Prop specialist gives insight into how New Mexico movie shooting death could happen

SENOIA, Ga. — A local prop gun specialist who trains actors on how to use guns is giving insight into how an accident on a movie set led to the shooting death of a film worker.

For Matt Clanton, the news that actor Alec Baldwin accidentally shot and killed a cinematographer on a New Mexico film set hit close to home.

“My reaction is, ‘it’s tragic.’ Any kind of loss of life like that is tragic,” Clanton said.

He runs a business in Griffin, Georgia called Act Tactical, which trains actors how to use guns safely.

“It is a big machine with a lot of moving parts when you’re on set and things do get mixed up and that’s why I tell the actors if someone hands them a gun and says, ‘Don’t worry it’s clear, have the prop master show you that it’s clear, confirm it,” Clanton said.

He told Channel 2′s Justin Wilfon that the guns used on set are sometimes props and sometimes real.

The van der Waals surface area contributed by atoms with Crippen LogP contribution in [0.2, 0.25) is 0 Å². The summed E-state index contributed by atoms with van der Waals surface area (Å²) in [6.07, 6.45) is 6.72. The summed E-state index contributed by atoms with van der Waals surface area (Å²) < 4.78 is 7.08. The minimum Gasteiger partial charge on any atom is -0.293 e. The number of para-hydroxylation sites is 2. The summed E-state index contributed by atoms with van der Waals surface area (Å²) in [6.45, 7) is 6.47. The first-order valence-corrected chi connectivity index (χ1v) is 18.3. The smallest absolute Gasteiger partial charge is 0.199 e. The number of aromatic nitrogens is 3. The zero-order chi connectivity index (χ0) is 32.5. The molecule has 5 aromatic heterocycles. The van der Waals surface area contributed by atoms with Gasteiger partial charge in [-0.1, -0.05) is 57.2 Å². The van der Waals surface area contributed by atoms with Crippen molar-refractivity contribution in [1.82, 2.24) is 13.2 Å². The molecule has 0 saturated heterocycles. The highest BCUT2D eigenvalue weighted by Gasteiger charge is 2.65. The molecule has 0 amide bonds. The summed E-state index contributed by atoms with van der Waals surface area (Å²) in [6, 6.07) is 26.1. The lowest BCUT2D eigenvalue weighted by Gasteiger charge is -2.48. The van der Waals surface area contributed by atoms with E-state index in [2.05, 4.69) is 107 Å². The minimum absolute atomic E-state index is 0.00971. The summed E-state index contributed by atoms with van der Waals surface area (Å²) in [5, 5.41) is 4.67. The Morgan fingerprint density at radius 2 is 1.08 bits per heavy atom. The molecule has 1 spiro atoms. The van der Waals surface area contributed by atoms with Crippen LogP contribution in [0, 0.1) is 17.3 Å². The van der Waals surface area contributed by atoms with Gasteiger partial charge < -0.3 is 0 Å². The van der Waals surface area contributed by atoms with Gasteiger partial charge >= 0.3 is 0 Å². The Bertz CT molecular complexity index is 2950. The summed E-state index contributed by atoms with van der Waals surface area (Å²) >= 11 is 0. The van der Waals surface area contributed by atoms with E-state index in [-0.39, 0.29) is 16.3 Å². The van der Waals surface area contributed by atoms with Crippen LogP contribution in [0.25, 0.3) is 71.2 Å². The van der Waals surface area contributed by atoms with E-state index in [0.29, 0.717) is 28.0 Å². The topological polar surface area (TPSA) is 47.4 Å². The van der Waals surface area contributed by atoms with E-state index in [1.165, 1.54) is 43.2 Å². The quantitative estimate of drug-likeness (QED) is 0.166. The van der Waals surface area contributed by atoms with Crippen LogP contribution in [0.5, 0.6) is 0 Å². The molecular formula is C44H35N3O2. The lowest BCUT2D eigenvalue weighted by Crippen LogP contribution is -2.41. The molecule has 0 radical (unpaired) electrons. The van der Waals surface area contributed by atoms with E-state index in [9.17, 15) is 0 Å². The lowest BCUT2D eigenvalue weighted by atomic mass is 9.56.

“It will usually be something like an airsoft gun that shoots BBs, maybe, that’s been disabled or a real gun that’s been disabled by a professional so it can look real on camera,” Clanton said.

A Georgia film worker that Channel 2 also spoke with told Wilfon that prop guns are often test-fired before being brought on set.

The film workers’ union, which also represents thousands of workers in Georgia, said this in a statement about the New Mexico shooting: “The details are unclear at this moment, but we are working to learn more, and we support a full investigation into this tragic event.”

“A lot of these things can be avoidable. But at the end of the day, people are human and mistakes get made,” Clanton said.

The film worker told Wilfon that guns on his set are typically test-fired three times before being brought on set in Georgia because even blanks can fire projectiles.